The common law doctrine of necessaries requires the husband to buy for his wife and children necessary items, which normally include food, clothing, shelter, medical care, and legal expenses.
The doctrine of necessaries thus differs from agency principles in that the husband's express or implied consent to purchase certain goods is not required under the doctrine of necessaries, and the wife and children may therefore buy any necessary item and charge it to the husband's account, even though the husband may not have consented to such a purchase.[FN1]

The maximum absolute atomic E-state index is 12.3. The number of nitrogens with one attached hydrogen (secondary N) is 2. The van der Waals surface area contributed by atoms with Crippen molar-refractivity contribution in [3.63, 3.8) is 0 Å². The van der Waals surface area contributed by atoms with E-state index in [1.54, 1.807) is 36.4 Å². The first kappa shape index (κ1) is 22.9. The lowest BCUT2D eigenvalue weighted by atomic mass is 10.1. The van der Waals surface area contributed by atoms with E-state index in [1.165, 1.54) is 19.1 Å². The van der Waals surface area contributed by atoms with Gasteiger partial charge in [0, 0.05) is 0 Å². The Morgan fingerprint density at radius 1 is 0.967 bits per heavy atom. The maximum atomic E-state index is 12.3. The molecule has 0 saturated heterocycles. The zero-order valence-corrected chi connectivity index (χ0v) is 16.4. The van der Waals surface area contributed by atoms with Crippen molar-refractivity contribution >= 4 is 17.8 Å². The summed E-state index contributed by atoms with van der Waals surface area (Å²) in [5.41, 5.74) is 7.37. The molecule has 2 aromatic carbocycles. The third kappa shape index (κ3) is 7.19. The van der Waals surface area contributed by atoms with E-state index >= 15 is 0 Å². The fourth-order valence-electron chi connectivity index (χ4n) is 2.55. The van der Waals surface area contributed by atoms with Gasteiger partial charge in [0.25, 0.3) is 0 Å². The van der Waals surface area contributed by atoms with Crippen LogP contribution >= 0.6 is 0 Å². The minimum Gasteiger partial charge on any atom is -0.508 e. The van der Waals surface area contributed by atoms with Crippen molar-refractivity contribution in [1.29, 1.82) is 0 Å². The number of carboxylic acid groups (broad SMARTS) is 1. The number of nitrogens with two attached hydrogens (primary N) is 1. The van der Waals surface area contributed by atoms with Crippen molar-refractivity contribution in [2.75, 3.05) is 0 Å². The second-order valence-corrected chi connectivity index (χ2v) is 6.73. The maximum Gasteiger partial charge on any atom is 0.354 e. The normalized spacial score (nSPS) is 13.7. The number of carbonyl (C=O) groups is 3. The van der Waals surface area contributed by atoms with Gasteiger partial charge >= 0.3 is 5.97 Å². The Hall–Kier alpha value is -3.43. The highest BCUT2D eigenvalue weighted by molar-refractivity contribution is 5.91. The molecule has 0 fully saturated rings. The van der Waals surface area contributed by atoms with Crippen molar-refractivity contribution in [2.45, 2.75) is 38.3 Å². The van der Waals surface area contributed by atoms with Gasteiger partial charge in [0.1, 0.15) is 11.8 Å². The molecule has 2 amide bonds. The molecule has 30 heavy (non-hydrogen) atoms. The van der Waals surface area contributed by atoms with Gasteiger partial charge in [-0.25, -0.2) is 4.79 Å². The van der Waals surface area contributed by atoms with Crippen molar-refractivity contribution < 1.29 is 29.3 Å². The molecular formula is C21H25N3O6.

In determining what should be furnished to a spouse or child as a "necessary" item, a court will normally look at the financial circumstances and needs of the parties, as well as the standard of living established during the marriage.[FN2]
However, in the case of Schilling v. Bedford County Memorial Hospital,[FN3] the Virginia Supreme Court stated that the doctrine of necessaries, as it existed under the common law, was unconstitutional gender-based discrimination against the husband, since there was no similar obligation on the part of the wife
Subsequent to the Schilling case, the Virginia General Assembly amended the Virginia doctrine of necessaries statute so that it now applies equally to both spouses